“We decided to address this because drones have been in the news recently,” said city administrator Aaron Kramer. “There is, because of the city airport, a 5-mile no-fly zone in the city.”

The no-fly zone is regulated by the Federal Aviation Administration (FAA) for safety purposes. If residents do have a drone, they are required to notify the FAA via the Prairie du Chien Airport prior to flying it and receive permission.

Those with permission would not be ticketed unless they are violating the law and interrupting others’ privacy. At that point, the Prairie du Chien Police Department would get involved and ticket the offender. In more serious cases, the offense would be turned over to the FAA.

Wed
05
Aug

Ritter takes on role as city's first municipal attorney


Chelsey Ritter, of Prairie du Chien, is Prairie du Chien’s first municipal attorney. Her first day in court will be Friday, Aug. 7. (Photo submitted)

By Caitlin Bittner

Recently, Prairie du Chien’s veteran city attorney Tom Peterson decided that it was time for him to step down. Because his boots were too big for one person to fill, the city of Prairie du Chien decided to hire Lara Czajkowski Higgins to take over the position of city attorney, and create the title of municipal attorney for Chelsey Ritter.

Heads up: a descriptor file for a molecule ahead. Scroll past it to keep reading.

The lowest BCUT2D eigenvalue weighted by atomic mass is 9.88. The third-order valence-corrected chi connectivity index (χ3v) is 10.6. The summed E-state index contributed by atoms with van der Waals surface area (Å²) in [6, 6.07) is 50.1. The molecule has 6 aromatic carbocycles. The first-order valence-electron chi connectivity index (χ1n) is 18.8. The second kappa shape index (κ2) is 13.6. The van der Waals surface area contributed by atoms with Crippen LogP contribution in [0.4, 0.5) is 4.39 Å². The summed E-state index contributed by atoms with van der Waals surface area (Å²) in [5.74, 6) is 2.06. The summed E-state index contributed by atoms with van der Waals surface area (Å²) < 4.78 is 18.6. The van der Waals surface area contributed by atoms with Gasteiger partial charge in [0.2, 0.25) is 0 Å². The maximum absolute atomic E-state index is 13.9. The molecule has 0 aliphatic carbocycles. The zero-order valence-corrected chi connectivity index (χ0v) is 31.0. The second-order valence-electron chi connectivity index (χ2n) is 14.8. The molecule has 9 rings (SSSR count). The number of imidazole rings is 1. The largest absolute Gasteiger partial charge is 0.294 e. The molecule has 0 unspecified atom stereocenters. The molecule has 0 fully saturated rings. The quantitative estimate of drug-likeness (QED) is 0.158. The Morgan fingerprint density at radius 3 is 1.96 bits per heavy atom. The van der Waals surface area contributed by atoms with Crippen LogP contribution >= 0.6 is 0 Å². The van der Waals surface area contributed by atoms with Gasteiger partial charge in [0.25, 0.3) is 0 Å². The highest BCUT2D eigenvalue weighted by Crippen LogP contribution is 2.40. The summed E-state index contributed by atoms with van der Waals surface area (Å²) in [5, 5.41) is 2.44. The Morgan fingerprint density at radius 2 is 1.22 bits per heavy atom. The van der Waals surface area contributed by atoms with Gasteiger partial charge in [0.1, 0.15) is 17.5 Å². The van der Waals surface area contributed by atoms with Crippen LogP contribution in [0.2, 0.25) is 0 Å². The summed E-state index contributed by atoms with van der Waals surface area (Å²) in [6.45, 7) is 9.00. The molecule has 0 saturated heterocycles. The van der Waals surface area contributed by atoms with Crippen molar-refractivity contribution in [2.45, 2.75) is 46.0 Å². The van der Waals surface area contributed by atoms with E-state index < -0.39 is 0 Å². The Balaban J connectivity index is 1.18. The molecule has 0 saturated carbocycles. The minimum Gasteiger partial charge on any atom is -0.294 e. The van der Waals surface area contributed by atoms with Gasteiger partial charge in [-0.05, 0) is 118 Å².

Ritter, a 2006 graduate of Prairie du Chien High School, attended the University of Wisconsin-Milwaukee. She graduated in 2010, with a bachelor of science in social work. Afterward, she went to Marquette University Law School, graduating in May of 2014.

As a native of Prairie du Chien, Ritter decided that she wanted to return to her roots. “I’ve lived in Prairie my whole life. It’s exciting to come back,” said Ritter.

Wed
05
Aug

St. Mary’s School visits China


Some of the Chinese and American kids stood tall at the Huluyu Walnut Agra-tourist site.

At the trip to Xi’an, the Shijazhuang Middle School students and teachers smiled with their peace signs with the St. Mary’s students.

Can’t visit China without seeing the famous Great Wall. Pictured, from left, at the great landmark is the whole group: Laura Tolle, Anna Tolle, Mel Mergen, Margie Duwe, Julie Zenz, Katelyn Zenz and Carolyn Tolle. (Submitted photos)

By Julie Zenz

Over the summer, members of St. Mary’s School in Bloomington traveled to China as part of a school exchange with Shijiazhuang Middle School Number 40. Their trip started July 5 and ended July 19. The goal of this program is to create unique friendships and positive connections with others, and to bring a worldly experience to students in a positive setting.

Laura Tolle and her daughters Anna and Carolyn, Margie Duwe, Katelyn Zenz, Mel Mergen and Julie Zenz lived with families and traveled with students in China as the first group from St. Mary’s School to visit China.
“We just went with whatever was put in front of us,” said St. Mary’s School Principal Julie Zenz.

“It can be intimidating to place yourself in the hands of people you barely know, with little or no ability to speak the language, and remain open to unfamiliar food, a city of more than 10 million people and communicate using 14-year-old interpreters.”